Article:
Catalyst axed – and the arguments move on


Museums & Galleries of NSW welcomes the recent announcement by Federal Arts Minister, Mitch Fifield that there will be partial return of funds from the Catalyst Fund to the Australia Council. In an accompanying press release the Minister noted that in its short and tumultuous life Catalyst had successfully supported a broad range of arts projects, especially some in support of small to medium arts organisations, and that any existing commitments would continue to be honoured.

The Department of Communications and the Arts will retain $2 million per year to provide an alternative avenue of funding for organisations that may not be eligible for support through the Australia Council. This may include GLAM sector entities, some regional and community, education and health organisations, fashion and architecture. Guidelines for this fund are currently being considered and will be published shortly, so stay tuned. The department will also continue to administer the Visions of Australia and Festivals Australia initiatives, which were transferred from the Australia Council, back to Canberra, in 2015.

While Catalyst can claim to be successful to some extent in supporting a broad range of arts projects, including proposals submitted by small to medium arts organisations, there were a number of decisions in its short life that led many to question the extent of ‘interference’ in the decision making processes involved. Clearly the Federal Government has listened and responded to feedback from the arts sector. There is ongoing cause for concern however, as the return-of-funds announcement flags an ‘opportunity for the Australia Council to look at recommendations from the recent Opera Review’.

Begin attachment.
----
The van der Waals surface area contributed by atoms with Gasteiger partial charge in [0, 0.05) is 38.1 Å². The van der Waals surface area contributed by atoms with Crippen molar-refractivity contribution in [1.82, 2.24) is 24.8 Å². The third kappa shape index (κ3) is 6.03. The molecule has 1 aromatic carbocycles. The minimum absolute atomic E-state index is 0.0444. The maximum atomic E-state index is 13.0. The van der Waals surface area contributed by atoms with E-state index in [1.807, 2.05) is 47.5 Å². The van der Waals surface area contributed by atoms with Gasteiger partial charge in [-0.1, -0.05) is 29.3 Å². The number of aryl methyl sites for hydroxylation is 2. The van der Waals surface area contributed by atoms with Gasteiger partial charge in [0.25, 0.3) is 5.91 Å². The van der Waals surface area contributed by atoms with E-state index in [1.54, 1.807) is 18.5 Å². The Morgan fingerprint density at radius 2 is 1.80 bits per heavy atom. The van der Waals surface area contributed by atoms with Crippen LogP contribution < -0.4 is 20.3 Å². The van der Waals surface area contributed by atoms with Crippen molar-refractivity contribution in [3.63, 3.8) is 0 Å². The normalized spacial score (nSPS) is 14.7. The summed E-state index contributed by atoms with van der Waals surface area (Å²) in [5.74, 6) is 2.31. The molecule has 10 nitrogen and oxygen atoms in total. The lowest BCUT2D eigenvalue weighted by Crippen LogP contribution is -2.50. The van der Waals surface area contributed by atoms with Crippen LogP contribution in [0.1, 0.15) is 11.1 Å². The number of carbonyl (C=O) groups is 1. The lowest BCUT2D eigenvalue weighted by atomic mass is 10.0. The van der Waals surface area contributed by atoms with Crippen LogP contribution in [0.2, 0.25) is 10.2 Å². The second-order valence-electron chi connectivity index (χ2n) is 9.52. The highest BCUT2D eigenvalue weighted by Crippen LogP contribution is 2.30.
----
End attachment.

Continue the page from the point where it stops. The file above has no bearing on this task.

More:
If this is the case, then somewhat ironically it’s also flagged in the announcement that these funding changes are meant to better align the Government’s stated intention to stimulate creativity and the essential role of the arts in its innovation agenda. If so, there are strong arguments to resist new claims for more money by major performing arts organisations (MPA’s). In servicing a narrow and largely innovation shy audience base, it’s estimated that MPA’s already receive close to 70% of the Australia Council’s funding allocation. Australia does need to invest more in the arts, but if this is not to be achieved in the short term, a more equitable spread is urgently needed.

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